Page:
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Ecotoxicol Environ Saf. 2014 Mar;101:31-5. doi: 10.1016/j.ecoenv.2013.12.009. Epub 2014 Jan 8.

Biochemical responses to the toxicity of the biocide abamectin on the freshwater snail Physa acuta.

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  • 1College of Life Science, Henan Normal University, Xinxiang, Henan 453007, China.
  • 2College of Life Science, Henan Normal University, Xinxiang, Henan 453007, China. Electronic address:


The toxic effects of abamectin (ABM), an anthelmintic drug, on the snail, Physa Acuta, and the biochemical responses to the exposure stress were evaluated. The activities of superoxide dismutase (SOD), catalase (CAT), glutathione S-transferase (GST), acetylcholinesterase (AChE), and nitric oxide synthase (NOS), and the contents of malondialdehyde (MDA) were determined in snail soft tissues (head, foot, visceral mass, and the mantle) for up to 96h of exposure to 3.4, 9.6, 19.2, or 27.4μgL(-1) of ABM. The results showed that SOD and GST activities were promoted by ABM-exposure at the earlier periods of treatment (12-48h) while these activites were inhibited at the end of test. The tendency of CAT activity was similar to that of SOD, but it increased at the end of test. MDA levels of the snail soft tissues increased in all treatment groups, including the recovery group, indicating that lipid peroxidation occurred in snail soft tissues. ABM-exposure inhibited AChE activity. However, NOS activities increased by ABM-exposure. In addition, activities of antioxidant enzymes and AChE from the snail soft tissues resumed the normal levels after 96h of recovery period, but MDA level did not attain the original level. This study provides information on the biochemical mechanism of ABM toxicity on the snail.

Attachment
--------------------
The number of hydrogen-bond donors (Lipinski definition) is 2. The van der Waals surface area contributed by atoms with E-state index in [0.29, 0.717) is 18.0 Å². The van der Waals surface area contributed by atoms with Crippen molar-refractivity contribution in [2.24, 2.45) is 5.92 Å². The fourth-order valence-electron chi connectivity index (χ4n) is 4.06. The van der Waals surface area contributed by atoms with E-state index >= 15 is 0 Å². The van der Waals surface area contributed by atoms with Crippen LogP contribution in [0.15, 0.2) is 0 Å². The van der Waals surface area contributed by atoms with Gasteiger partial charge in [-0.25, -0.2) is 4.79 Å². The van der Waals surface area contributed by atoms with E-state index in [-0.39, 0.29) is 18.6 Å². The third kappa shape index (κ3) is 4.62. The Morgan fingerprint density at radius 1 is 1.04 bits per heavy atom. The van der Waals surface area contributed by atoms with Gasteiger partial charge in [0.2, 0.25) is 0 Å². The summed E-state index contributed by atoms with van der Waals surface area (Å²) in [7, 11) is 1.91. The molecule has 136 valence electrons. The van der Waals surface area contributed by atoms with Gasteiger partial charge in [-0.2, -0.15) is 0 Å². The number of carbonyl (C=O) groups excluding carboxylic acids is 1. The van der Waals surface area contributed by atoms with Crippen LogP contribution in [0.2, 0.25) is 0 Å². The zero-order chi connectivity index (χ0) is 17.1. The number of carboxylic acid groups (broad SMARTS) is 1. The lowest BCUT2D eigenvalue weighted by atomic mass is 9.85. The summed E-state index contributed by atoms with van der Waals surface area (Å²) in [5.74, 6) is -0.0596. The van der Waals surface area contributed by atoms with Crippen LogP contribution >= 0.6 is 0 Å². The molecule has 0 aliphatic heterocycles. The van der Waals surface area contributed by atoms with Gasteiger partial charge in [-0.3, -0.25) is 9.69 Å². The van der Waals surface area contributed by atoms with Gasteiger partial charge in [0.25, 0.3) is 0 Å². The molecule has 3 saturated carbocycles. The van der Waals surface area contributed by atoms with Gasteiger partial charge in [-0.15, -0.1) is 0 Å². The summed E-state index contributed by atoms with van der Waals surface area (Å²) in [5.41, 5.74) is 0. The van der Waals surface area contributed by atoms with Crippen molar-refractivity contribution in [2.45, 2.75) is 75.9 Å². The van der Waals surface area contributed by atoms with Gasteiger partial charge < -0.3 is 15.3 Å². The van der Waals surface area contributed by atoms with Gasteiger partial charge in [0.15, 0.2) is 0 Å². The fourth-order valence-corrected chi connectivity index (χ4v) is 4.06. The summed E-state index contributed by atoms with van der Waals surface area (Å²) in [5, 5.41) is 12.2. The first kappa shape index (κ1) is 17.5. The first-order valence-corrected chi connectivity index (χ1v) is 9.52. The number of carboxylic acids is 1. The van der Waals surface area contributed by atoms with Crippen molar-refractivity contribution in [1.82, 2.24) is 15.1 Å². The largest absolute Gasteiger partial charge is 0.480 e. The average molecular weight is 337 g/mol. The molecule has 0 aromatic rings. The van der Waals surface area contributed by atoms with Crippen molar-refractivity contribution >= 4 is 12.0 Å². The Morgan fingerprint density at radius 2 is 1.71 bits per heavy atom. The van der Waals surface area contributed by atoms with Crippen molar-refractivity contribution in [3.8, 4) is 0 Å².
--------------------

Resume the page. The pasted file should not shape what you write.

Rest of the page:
Copyright © 2014. Published by Elsevier Inc.


Abamectin; Acetylcholinesterase; Antioxidant enzymes; Lipid peroxidation; Nitric oxide synthase; Physa acuta

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